Without Lhotellerie, the gap grew to nearly six minutes midway through the stage to give Julich a glimmer of hope of making it. Caisse d’Epargne, riding for Sánchez who won this stage last year, put some fresh bodies on the front of the main pack to trim the gap to 3:30 with less than 50km to go.

Ista and Steegmans came unglued on the day’s penultimate climb at the Col de Bourigaille with 52km to go before Gesink flatted on the descent, but a quick wheel change and the help of two teammates put the young race leader back on the tail end of the peloton.

Sánchez waved off an accelerating Cofidis rider to slow down the pace to allow Gesink to safely regain contact in a classy gesture.

Up and down the Tanneron

The 7km climb up the Cat. 2 Col du Tanneron is always the breaking point in the longest stage in the Race to the Sun.

It’s also considered one of the most dangerous and technical descents on the European racing circuit, something Gesink was about to discover. Even with fresh pavement, its sinuous curves are harrowing at any speed.

Rebellin — a three-time Paris-Nice podium man who started the day in second place at 32 seconds back — put on a brave face on his chances.

“It’s not going to be easy. Gesink looks strong and he showed that on Mont Ventoux, but we will try,” he said before the start. “We will try to put him under pressure on the last climb of the day. It’s a hard climb and a technical descent.”

Under the Caisse d’Epargne pressure, the five-man breakaway hit the base of the climb with their lead trimmed to 2:15 as they turned right onto the lower ramps.

Sorensen went on the first sortie with about 6km to go on climb with the lead reduced to 1:40. Julich patiently waited and then countered with Sprick on his wheel when Sorensen faded.

Dmitriy Fofonov (Credit Agricole) sprang out of the main pack. A surge by Sánchez drew out Rebellin and Gesink, who soon found himself under attack from all sides.

“I could tell straight away I wasn’t as fresh as the other day on Mont Ventoux,” Gesink said. “I saw other riders in the big ring and I couldn’t match that pace. The pace was very hard on the climb and I was already struggling.”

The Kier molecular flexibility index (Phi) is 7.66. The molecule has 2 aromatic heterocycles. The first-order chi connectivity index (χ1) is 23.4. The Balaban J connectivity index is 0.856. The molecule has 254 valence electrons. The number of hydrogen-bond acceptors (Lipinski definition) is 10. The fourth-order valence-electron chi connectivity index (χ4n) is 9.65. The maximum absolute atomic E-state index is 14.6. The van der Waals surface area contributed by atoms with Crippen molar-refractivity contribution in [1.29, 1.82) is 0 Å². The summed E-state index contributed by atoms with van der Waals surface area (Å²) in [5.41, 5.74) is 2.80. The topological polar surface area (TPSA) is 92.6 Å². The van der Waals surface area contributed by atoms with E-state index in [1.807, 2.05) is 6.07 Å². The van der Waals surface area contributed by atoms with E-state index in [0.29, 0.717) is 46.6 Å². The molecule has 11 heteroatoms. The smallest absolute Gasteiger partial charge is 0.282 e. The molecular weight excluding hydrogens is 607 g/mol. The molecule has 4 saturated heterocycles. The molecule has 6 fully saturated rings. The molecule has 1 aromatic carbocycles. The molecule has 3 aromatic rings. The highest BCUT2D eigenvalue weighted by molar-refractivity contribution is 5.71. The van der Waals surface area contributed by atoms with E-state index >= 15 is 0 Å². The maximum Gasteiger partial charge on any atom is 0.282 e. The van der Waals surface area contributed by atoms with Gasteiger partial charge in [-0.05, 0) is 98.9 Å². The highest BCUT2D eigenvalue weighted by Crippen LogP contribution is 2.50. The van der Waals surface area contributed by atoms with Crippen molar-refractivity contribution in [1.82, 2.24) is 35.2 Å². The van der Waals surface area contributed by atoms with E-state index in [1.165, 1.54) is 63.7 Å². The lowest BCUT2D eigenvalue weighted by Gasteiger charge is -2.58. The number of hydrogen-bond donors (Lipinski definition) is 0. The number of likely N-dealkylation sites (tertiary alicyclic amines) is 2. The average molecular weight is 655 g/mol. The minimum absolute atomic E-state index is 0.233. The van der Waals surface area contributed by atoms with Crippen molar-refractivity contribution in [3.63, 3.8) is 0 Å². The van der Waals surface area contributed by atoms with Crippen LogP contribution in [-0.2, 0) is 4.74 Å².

Gesink was isolated without teammates and struggled on the 12th wheel as the pace ramped up halfway up the climb. Quick Step’s three top 10 riders — Garate, Barredo and Efimkin — set a blistering pace on the front.

Julich and Sprick led over the Tanneron just 30 seconds ahead of the attacking Rebellin.

Bobby Julich and Mathieu Sprick got away on the final climb

Bobby Julich and Mathieu Sprick got away on the final climb

Photo: Graham Watson

Smelling blood, Sánchez, Cunego and Rebellin attacked on the descent. It was Gesink’s first time down the road and his rivals pounced on the weakness.

“Rebellin has ridden that descent maybe 10 times,” said Rabobank sport director Erik Dekker. “This was Robert’s first time, but it’s also true he must improve on his descending skills.”

The harrowing descent soon started added victims. Frank Schleck (CSC) careened into a ditch before Sprick later splayed off-course, leaving Julich alone at the front.

“I lost Rebellin’s wheel over the top and I just couldn’t get it back. He had a small gap on the descent and then I never saw him again,” Gesink said. “It was just awful. When I saw Schleck crash, I took even less risks. The gap was growing too big and I knew I was losing the yellow jersey.”

Gesink struggled further on the middle reaches of the descent as Cunego and Rebellin used their superior descending skills to drop the desperate leader.

The young Dutchman faced a desperate situation on the final flat 10km toward the finish along Cannes’ sparkling beaches. Rebellin, Cunego, Sánchez, Nocentini and Chavanel scooped up Julich and powered home against moderate head-crosswinds.

Without much help, Gesink’s fading hopes of keeping the yellow jersey dried up when he couldn’t bridge across to a baker’s dozen that included Yaroslavo Popovych (Silence-Lotto) and Garate chasing at 30 seconds back.

“I couldn’t do it all alone. Evans was on my wheel and only Lhotellerie gave me some help,” Gesink said. “I knew then it was all over.”

Robert Gesink chased desperately as the race entered Cannes

Robert Gesink chased desperately as the race entered Cannes

Photo: Graham Watson

Sánchez went just under the 1km to go flag, but Chavanel countered with 700 meters to go to solo home the emotional victory.

Nocentini couldn’t muster the forces to challenge for the time bonuses and rolled across the line six seconds slower to cede a three-second lead to Rebellin.

Gesink, meanwhile, crossed with a chase group at 1:26 back and dropped to fourth at 51 seconds back.

66th Paris-Nice

* Leader: Davide Rebellin (Gerolsteiner) climbs from second to first with a three-second lead on Rinaldo Nocentini (Ag2r-La Mondial)
* Winner: Sylvain Chavanel (Cofidis) wins career-first Paris-Nice stage
* Climber: Clément L’Hotellerie (Skil-Shimano) secured the jersey by scoring some points early in the breakaway and then dropping back to the peloton
* Points: Thor Hushovd (Credit Agricole) secured green jersey
* Youth: Gesink
* Team: Quick Step
* Americans: Bobby Julich (CSC) 3rd in stage; Jason McCartney (CSC), Tyler Farrar (Slipstream-Chipotle) abandon
* Peloton: 122 riders remain; 2 DNS; 8 DNF
* Tomorrow’s stage: The 66th Paris-Nice concludes Sunday with the seventh stage starting and finishing in Nice. With three Cat. 1 climbs packed into a short course in the mountains above Nice, it’s always one of cycling’s most dynamic finales. Race organizers shortened the route by 6.5km due to a landslide on the descent coming off the Cat. 1 La Turbie climb with 88km to go. A small detour will redirect the peloton to the final climb up Col d’Eze as planned.